Science tattoo ideas…

I’ve been pondering the whole scientific tattoos thing. Because let’s face it, it’s just a really cool idea. Astronomy, Chemistry and Physics contain some pretty damn amazing concepts and visuals, but obviously I wouldn’t want a tattoo of something I’m going to find trivial and rubbish in a few years time. So I’ve been… mulling.

I have a shortlist of a few which I think would be pretty sweet. As with anything permanent, I figure it’s got to be a dumb idea to rush out on a whim. So these are a few ponderings of mine. Any and all feedback is more than welcome!

Radiation pressure is, in my opinion, one of the coolest concepts in physics. Pressure exerted by light itself. In massive stars, radiation pressure on condensing dust grains is the driving force for a stellar wind of around 2000 kilometres per second. I think this one might make a good upper back tattoo.

Dopamine is a phenylethylamine derived neurotransmitter. It plays a lot of roles in the brain, from learning and memory to pleasure and excitement. I’m not quite sure where would be best for this.

The Pleiades. My favourite star cluster, and probably one of the most widely known in human cultures, from Norse to Maori. A shoulder tattoo, perhaps?

Corona Borealis. A cool little constellation, which is home to a number of interesting objects, including a few variable stars, at least one solar twin, some exoplanets, a couple of circumstellar disks… And the small red star marks the location of R Coronae Borealis, a particularly interesting variable star with some interesting chemistry. I’ve written something about it before. This might look good as an outer shin tattoo.

So these are all still just ideas. One day, if I can find a good enough tattooist and don’t mind spending the money, maybe…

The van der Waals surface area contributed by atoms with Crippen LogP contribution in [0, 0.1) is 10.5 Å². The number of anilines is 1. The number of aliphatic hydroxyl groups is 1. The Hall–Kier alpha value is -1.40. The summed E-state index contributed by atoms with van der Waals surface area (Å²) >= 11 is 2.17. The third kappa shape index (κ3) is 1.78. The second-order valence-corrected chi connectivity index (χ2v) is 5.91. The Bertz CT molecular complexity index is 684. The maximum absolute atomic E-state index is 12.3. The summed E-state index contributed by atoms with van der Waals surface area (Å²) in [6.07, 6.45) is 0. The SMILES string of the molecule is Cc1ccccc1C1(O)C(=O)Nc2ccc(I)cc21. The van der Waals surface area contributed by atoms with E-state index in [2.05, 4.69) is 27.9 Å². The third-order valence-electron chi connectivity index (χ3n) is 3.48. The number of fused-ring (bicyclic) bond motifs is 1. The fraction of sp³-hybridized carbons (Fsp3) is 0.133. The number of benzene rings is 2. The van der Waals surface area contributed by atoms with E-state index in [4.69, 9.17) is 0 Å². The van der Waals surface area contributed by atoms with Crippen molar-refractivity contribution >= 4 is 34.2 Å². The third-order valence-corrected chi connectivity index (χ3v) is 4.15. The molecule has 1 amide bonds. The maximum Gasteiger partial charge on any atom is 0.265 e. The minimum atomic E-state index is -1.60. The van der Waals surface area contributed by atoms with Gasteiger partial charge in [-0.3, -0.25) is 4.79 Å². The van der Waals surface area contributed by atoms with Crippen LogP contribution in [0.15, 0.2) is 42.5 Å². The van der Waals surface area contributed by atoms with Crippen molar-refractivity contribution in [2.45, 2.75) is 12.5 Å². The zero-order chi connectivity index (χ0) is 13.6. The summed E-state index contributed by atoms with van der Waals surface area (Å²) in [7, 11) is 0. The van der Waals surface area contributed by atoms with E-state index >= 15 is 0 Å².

About Invader Xan

Molecular astrophysicist, usually found writing frenziedly, staring at the sky, or drinking mojitos.
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13 Responses to Science tattoo ideas…

  1. Anonymous says:

    Yeah, no kidding. With the right trajectory, it could easily be the most hazardous toolbag in human history!

  2. invaderxan says:

    Hell, maybe you should even if you’re not. As long as you can tell people about it when they ask, I figure why not? :)

  3. madsophia says:

    I love science tattoos! if I ever become a scientist, I will get one!

  4. invaderxan says:

    I’m sure I’ve heard that as part of a cheesy Physics pick-up line before… :P

  5. A surface integral of your body.

  6. invaderxan says:

    Totally! Besides… It would be stupid to tattoo something I didn’t have much to say about. :P

  7. That would be a nice conversation piece, then. :)

  8. invaderxan says:

    Oh, they’re not mutually exclusive. I may yet get more than one of the above… And yeah, checking and double checking the right form and symbols to use is kind of an issue. Part of the reason I’m still contemplating these things.
    M101? The spiral galaxy?
    And uh… I fear this might be a whole can of worms but… how does one have a bad moment with radiation pressure…? :)

  9. We don’t want to get me talking about radiation pressure (had a bad moment with it a few weeks ago), so I say the neatness of a constellation. Friends and I were talking and we think it’d be cool to get one done in the colors of the individual stars, too. I’m a fan of the Corona Borealis.
    Damn, now you’ve got me thinking. When I graduated undergrad, I contemplated getting the Friedmann Equation as a tramp stamp because I thought I’d be hilarious, but I had a hard time deciding if I wanted Rs or as and if I wanted Hs or Adots, and then I contemplated omegas and just gave up realizing that hey, it might change should we figure out the dark energy or matter crap.
    Now I’m thinking I might get M101 if I do wind up doing my thesis on it. Then it’s just an image that means something and if the math (or equations) change to reflect new understanding, I’m not hosed, so I say constellation/cluster.

  10. invaderxan says:

    I rather like radiation pressure. It’s a nice equation, a cool concept, and I could probably ramble about it for hours…

  11. invaderxan says:


  12. Personally, I’m partial to the equation for radiation pressure and the Corona Borealis, but really, to see any of these nicely done on someone would be pretty darn cool. :D

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